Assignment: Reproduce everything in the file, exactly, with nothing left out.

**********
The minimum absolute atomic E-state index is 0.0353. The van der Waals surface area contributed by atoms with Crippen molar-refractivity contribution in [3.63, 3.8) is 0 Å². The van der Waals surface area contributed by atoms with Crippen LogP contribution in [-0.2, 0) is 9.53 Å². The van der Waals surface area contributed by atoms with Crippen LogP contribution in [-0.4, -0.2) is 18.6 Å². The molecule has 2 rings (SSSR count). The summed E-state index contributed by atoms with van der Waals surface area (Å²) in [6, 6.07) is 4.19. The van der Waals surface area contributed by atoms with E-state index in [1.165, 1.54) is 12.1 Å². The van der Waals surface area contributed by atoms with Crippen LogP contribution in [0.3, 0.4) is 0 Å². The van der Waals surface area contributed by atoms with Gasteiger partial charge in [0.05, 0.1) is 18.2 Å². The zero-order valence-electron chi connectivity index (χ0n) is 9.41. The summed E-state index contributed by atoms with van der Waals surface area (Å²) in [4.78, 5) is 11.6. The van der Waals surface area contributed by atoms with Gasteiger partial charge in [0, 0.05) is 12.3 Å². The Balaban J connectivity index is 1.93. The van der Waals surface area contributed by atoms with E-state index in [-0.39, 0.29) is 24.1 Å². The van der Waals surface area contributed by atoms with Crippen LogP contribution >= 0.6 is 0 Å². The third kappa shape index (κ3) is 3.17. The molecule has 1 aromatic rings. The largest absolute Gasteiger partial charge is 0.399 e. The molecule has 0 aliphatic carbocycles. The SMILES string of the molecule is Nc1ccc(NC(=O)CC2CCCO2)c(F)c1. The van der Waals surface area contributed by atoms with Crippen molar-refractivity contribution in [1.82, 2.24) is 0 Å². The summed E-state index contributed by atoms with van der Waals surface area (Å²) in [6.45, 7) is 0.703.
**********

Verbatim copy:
The minimum absolute atomic E-state index is 0.0353. The van der Waals surface area contributed by atoms with Crippen molar-refractivity contribution in [3.63, 3.8) is 0 Å². The van der Waals surface area contributed by atoms with Crippen LogP contribution in [-0.2, 0) is 9.53 Å². The van der Waals surface area contributed by atoms with Crippen LogP contribution in [-0.4, -0.2) is 18.6 Å². The molecule has 2 rings (SSSR count). The summed E-state index contributed by atoms with van der Waals surface area (Å²) in [6, 6.07) is 4.19. The van der Waals surface area contributed by atoms with E-state index in [1.165, 1.54) is 12.1 Å². The van der Waals surface area contributed by atoms with Crippen LogP contribution in [0.3, 0.4) is 0 Å². The van der Waals surface area contributed by atoms with Gasteiger partial charge in [0.05, 0.1) is 18.2 Å². The zero-order valence-electron chi connectivity index (χ0n) is 9.41. The summed E-state index contributed by atoms with van der Waals surface area (Å²) in [4.78, 5) is 11.6. The van der Waals surface area contributed by atoms with Gasteiger partial charge in [0, 0.05) is 12.3 Å². The Balaban J connectivity index is 1.93. The van der Waals surface area contributed by atoms with E-state index in [-0.39, 0.29) is 24.1 Å². The van der Waals surface area contributed by atoms with Crippen LogP contribution >= 0.6 is 0 Å². The third kappa shape index (κ3) is 3.17. The molecule has 1 aromatic rings. The largest absolute Gasteiger partial charge is 0.399 e. The molecule has 0 aliphatic carbocycles. The SMILES string of the molecule is Nc1ccc(NC(=O)CC2CCCO2)c(F)c1. The van der Waals surface area contributed by atoms with Crippen molar-refractivity contribution in [1.82, 2.24) is 0 Å². The summed E-state index contributed by atoms with van der Waals surface area (Å²) in [6.45, 7) is 0.703.